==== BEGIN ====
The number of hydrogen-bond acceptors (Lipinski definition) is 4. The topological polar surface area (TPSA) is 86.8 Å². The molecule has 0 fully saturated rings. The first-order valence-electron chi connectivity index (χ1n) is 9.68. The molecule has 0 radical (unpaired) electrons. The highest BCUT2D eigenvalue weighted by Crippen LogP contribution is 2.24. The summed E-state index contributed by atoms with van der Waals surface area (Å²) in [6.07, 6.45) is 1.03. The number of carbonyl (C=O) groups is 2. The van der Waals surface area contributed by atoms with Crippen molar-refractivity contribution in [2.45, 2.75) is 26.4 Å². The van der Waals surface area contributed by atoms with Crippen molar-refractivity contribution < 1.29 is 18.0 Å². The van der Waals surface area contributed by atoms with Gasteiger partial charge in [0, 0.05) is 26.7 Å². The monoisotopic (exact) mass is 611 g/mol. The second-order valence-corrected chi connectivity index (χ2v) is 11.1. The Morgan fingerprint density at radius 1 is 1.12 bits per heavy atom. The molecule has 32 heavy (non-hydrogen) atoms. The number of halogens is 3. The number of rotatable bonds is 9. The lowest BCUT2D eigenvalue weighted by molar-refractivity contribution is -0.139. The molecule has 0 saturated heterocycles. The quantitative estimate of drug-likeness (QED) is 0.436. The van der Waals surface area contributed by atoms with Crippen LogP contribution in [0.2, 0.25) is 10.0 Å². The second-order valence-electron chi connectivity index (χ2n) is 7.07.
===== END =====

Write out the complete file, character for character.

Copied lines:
The number of hydrogen-bond acceptors (Lipinski definition) is 4. The topological polar surface area (TPSA) is 86.8 Å². The molecule has 0 fully saturated rings. The first-order valence-electron chi connectivity index (χ1n) is 9.68. The molecule has 0 radical (unpaired) electrons. The highest BCUT2D eigenvalue weighted by Crippen LogP contribution is 2.24. The summed E-state index contributed by atoms with van der Waals surface area (Å²) in [6.07, 6.45) is 1.03. The number of carbonyl (C=O) groups is 2. The van der Waals surface area contributed by atoms with Crippen molar-refractivity contribution in [2.45, 2.75) is 26.4 Å². The van der Waals surface area contributed by atoms with Crippen molar-refractivity contribution < 1.29 is 18.0 Å². The van der Waals surface area contributed by atoms with Gasteiger partial charge in [0, 0.05) is 26.7 Å². The monoisotopic (exact) mass is 611 g/mol. The second-order valence-corrected chi connectivity index (χ2v) is 11.1. The Morgan fingerprint density at radius 1 is 1.12 bits per heavy atom. The molecule has 32 heavy (non-hydrogen) atoms. The number of halogens is 3. The number of rotatable bonds is 9. The lowest BCUT2D eigenvalue weighted by molar-refractivity contribution is -0.139. The molecule has 0 saturated heterocycles. The quantitative estimate of drug-likeness (QED) is 0.436. The van der Waals surface area contributed by atoms with Crippen LogP contribution in [0.2, 0.25) is 10.0 Å². The second-order valence-electron chi connectivity index (χ2n) is 7.07.